Last week, several news sources picked up on the fact that Bernie Sanders used David Bowie’s “Starman” during his exit from the stage at his Iowa caucus celebration. I love this Bowie classic and think that anytime is a good time to listen to it, but I didn’t quite understand the correlation between Bernie’s campaign and the lyrics that tell of an alien that contacts Ziggy Stardust amidst the apocalypse. Is Bernie the “Starman,” and if so, shouldn’t he be staying away from us in an effort to avoid “blow(ing) our minds”?
Politicians have a history of using music to help define their campaign. In 1992, Bill Clinton invigorated the baby boomer generation with Fleetwood Mac’s “Don’t Stop” and in 2000, George W. Bush used Tom Petty’s “Won’t Back Down” until the artist threatened litigation. While both of these tracks capture the essence of the candidate’s campaign message, “Starman” and its out of this world lyrics don’t quite match up with the campaign of a 74-year-old Jewish grandpa. Unless one of Bernie’s platforms is to “let all the children boogie,” I don’t think “Starman” is the best choice for his campaign.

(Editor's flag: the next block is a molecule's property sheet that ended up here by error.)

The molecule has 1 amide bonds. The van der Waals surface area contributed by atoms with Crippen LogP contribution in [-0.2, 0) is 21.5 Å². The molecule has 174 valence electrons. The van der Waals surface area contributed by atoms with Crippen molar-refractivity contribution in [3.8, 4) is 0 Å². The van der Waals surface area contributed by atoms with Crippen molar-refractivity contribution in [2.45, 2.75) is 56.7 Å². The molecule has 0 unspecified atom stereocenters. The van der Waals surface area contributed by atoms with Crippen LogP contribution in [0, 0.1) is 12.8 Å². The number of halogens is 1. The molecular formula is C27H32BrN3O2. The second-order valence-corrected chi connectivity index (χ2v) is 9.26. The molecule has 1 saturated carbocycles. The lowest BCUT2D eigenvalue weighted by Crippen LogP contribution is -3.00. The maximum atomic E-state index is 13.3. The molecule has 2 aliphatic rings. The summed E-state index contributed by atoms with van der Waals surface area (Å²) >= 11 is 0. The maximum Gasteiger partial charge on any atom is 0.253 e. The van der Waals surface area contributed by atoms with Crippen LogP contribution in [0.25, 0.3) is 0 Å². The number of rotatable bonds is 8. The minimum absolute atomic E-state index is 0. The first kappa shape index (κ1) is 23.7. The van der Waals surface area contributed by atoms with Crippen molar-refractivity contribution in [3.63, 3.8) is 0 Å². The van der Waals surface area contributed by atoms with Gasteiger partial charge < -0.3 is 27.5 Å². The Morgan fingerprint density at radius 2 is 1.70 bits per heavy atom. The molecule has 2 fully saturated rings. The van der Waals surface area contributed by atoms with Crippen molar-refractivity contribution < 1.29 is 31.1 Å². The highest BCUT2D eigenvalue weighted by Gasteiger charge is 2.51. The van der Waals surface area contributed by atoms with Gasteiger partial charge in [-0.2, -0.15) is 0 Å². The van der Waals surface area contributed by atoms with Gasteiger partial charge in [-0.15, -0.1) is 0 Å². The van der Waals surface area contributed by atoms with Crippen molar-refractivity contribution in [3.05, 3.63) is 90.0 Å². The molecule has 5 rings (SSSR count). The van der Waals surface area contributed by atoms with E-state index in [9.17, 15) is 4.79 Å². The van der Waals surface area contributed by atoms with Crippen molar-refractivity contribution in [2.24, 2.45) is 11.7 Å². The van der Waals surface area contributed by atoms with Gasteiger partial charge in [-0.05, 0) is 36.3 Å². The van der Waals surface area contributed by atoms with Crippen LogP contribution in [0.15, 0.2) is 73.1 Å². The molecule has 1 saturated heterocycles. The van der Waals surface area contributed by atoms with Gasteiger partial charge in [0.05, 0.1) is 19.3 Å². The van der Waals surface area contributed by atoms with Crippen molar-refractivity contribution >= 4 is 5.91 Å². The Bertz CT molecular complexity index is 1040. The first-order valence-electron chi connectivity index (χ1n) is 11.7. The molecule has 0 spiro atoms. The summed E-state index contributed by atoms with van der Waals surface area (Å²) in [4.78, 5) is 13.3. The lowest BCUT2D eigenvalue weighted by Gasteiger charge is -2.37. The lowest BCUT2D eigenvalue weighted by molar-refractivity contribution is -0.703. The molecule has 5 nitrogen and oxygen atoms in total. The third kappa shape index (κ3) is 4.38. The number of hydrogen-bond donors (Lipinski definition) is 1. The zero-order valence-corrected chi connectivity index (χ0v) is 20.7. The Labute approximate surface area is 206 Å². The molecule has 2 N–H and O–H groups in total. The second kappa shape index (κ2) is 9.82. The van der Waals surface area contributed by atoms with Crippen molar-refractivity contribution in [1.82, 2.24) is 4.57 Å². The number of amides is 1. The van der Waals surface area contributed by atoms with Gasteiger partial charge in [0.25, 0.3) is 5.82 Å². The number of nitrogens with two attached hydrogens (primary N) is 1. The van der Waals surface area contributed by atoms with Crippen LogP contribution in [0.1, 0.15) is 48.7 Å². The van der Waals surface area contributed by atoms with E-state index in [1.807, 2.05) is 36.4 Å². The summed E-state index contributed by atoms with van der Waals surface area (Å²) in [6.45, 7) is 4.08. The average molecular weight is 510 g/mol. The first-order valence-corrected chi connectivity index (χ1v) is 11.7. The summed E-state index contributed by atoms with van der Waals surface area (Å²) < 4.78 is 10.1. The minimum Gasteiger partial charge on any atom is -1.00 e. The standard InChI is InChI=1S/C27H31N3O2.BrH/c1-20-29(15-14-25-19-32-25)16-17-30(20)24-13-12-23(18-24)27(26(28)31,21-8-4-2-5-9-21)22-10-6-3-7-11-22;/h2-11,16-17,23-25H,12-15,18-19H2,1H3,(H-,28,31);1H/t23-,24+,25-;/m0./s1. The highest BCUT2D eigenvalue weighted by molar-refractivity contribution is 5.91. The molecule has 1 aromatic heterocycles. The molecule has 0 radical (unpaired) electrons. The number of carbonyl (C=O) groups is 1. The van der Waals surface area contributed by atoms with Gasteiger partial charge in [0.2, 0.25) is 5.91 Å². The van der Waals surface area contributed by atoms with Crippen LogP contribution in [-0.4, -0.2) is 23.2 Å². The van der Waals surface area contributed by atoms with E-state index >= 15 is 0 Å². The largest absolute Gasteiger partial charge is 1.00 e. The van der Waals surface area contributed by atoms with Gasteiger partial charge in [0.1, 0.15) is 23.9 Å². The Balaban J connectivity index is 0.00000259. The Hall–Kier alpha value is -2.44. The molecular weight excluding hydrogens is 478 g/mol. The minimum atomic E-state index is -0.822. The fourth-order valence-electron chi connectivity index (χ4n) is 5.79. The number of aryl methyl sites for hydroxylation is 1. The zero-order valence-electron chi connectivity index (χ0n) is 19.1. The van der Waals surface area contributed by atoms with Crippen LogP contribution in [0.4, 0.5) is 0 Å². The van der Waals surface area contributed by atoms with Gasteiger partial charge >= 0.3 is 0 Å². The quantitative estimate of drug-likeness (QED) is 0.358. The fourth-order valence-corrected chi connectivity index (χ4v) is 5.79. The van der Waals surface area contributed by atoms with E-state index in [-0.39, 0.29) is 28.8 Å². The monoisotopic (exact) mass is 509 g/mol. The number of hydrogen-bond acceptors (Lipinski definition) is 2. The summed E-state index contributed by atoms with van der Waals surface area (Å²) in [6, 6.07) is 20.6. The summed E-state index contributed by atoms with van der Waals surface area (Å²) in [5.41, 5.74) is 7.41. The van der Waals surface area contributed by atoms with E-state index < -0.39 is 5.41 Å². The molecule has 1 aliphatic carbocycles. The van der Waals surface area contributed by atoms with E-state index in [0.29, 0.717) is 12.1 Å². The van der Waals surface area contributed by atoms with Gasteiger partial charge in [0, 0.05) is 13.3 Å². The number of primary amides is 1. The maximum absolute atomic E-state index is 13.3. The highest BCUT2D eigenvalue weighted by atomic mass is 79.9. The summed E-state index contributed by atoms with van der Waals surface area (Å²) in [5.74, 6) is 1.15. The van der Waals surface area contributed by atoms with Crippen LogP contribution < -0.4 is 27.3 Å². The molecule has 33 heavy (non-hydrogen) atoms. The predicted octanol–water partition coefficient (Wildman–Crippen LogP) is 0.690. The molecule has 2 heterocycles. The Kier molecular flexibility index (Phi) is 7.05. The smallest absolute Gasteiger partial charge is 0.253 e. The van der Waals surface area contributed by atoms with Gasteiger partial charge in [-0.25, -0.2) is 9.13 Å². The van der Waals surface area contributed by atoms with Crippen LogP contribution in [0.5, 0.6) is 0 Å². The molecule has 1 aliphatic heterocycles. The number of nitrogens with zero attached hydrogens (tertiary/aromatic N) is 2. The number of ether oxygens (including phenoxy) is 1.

Despite my disagreement with the song choice, this news story got me thinking all things Bowie when it comes to the election: what Bowie song should each candidate come out to? What album best matches the persona of each candidate? It goes without saying that I have a lot of free time on my hands. This pointless night of musing resulted in the following – a series of Bowie album covers featuring all of the current candidates (Chris Christie and Carly Fiorina are also included). I have zero formal training with Photoshop and still struggle to do the most basic of skills with the interface, but I still got a kick out of my results. Enjoy!